Fans of Liverpool and England would’ve been happy with Trent Alexander-Arnold’s big moment at EURO 2024, but how much will that feeling stick around?


I’M made up for Trent Alexander-Arnold. Absolutely made up for him.

To go through the nonsense he’s endured with the national team – from scapegoat to hero – and come through it with headlines can only be a good thing.

I’ll admit to mixed feelings here. My own relationship with England has changed significantly over the years. It started in 1975 when I saw them for the first time on the telly, beating Scotland 5-1 at Wembley. Kevin Keegan played so I was into it.

When I was a kid in the 70s, I was all over them as they had half the Liverpool side in the team. I got onboard with Italia ‘90 and I was at Euro ‘96, coincidentally at the Netherlands game, but since then… Well, things changed a bit.

You’ll know why and either scoff at that or nod accordingly.  Let’s just leave it there and talk about the football rather than cultural identity and the unwillingness to stand for a sitting monarch. No, I don’t boo it, but I’m not getting off my arse for them either. I’m scum, I get it.

Back to Trent. It’s easy to be paranoid in these situations. Southgate has been a manager under pressure and was mere minutes from being ousted by an, at best, alright Slovakian team.

He’s faced criticism for including and then dropping Trent and then chooses him for the fifth pen. A scapegoat in the making? If he scores it’s all fine, but if he doesn’t it’ll be ‘well, I told you’. He couldn’t win.

I’m not sure if that’s true or not, but the press would be the first to point out that it was a Scouser (and our/their disassociation from the national team) who ballsed it up.

Unlucky, lads.

Thus it came to pass that a lad with a working knowledge of West Derby chippies became a national hero to those who aren’t overly keen on the existence of West Derby or the areas around it.

On the whole, I’ve enjoyed the tournament. I was in Copenhagen for the Denmark-Germany game and seeing the pubs with their reverse St George flags (the oldest in the world, fact fans) all over the place was great.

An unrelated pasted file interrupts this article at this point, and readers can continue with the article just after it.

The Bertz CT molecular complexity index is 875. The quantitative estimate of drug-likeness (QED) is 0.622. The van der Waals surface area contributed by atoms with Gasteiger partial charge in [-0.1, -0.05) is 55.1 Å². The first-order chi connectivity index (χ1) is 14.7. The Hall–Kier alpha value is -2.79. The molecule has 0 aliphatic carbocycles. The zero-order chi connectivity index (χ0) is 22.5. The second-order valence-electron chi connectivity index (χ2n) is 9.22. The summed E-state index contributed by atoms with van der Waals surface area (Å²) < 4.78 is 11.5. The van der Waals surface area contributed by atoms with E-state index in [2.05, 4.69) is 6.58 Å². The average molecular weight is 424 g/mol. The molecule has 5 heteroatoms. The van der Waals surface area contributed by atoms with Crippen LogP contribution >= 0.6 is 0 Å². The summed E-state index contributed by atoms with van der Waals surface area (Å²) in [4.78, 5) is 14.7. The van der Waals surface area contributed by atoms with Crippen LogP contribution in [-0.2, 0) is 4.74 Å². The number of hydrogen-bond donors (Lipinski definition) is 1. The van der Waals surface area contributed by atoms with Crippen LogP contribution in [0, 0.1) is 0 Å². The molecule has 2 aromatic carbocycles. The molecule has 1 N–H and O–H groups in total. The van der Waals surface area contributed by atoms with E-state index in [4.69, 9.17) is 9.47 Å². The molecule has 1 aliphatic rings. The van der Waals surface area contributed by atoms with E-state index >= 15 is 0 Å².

The energy in the capital was amazing. It was an energy that lasted right until five minutes in when everyone realised that Germany are pretty good and Michael Oliver was the referee.

For their part, England have been awful and it’s not difficult to see why. Harry Kane will score goals (which, admittedly, is all you can ask him to do), but not do much else in terms of coming deep or creating space.

There isn’t enough full-back cover and the best right back in the world (I don’t care if you’re laughing) is nowhere near his best position. I like Kyle Walker, incidentally, so that isn’t a slight on him.

Poor Bukayo Saka has played pretty much everywhere so far, and Conor Gallagher has gone from being ‘the-next-to-Rice’ answer to being the exact opposite. Hardly any shots on target, a telling paucity of quality and two tedious rounds of extra time to endure. Great.

Tell that to the BBC, though! At half-time on Saturday it was all I could do not to rewind the telly and check if I was watching the right game. Jesus, the hagiography! The fervour mounted with every soundbite. I thought Rio Ferdinand was about to pull a shirt on and get out there such was his enthusiasm for what he’d seen.

It’s that reluctance to see the game as it is without the accompanying jingoistic zeal which made it so unappealing. I’d rather be told that a shit game is a shit game than sit through the opportunistic ‘we’re still in this’ idiocy. England have a hell of a squad and, in particular, a dream of a midfield, but it lacks the cohesion to make it work properly. It’s led to some awful football.

Awful maybe, but by no means unsuccessful. Southgate may be a genius given his unrivalled success of two semis and a final so maybe there’s a method in all this sterile stuff. Two wins this week and he gets a knighthood. Probably.

Napoleon once said that he ‘would rather have a general who was lucky than one who was good’. Is he just lucky? I don’t know. Maybe that’s harsh on Southgate. He’s been ‘good’ for a while now even if his brand of football is far from that.

The semi will probably see Trent watching Virgil van Dijk and Cody Gakpo from his now familiar place on the bench, but it’ll be (one of) the Scouser(s) in our team who made it all possible. It probably won’t earn him a recall, but it gave us non-believers something to cheer about on Saturday. Liverpool put England through. That’s how I chose to see it anyway.

A mate of mine summed up these tournaments as ‘football without pain’. I get that entirely.

I’ll always watch because someone is kicking a ball around and there’s the possibility of a Liverpool player doing well, but the result is usually met with indifference rather than joy or sorrow. It’s just someone else’s team with fans singing songs I wouldn’t go near. That stance might well be heretical for some, but that’s how it is. Trent won on Saturday.

Our new manager will have more cause to hope that doesn’t continue. I love that he was so pleased for Cody on Friday.

Maybe it would mean more if — politics aside — Jarell Quansah, Harvey Elliott and Curtis Jones were involved. They aren’t, so it’s a moot point. So I hope that all three Liverpool lads (five if Ryan Gravenberch and Joe Gomez get on) do well in the semi final.

Liverpool first. That’s not said to be antagonistic, it’s just how things are, and it’ll never change. I’m certain some fans of other clubs feel the same way.

If it’s your team, then I hope they do well.

Oh, but leave Sweet Caroline alone. At least give us that.


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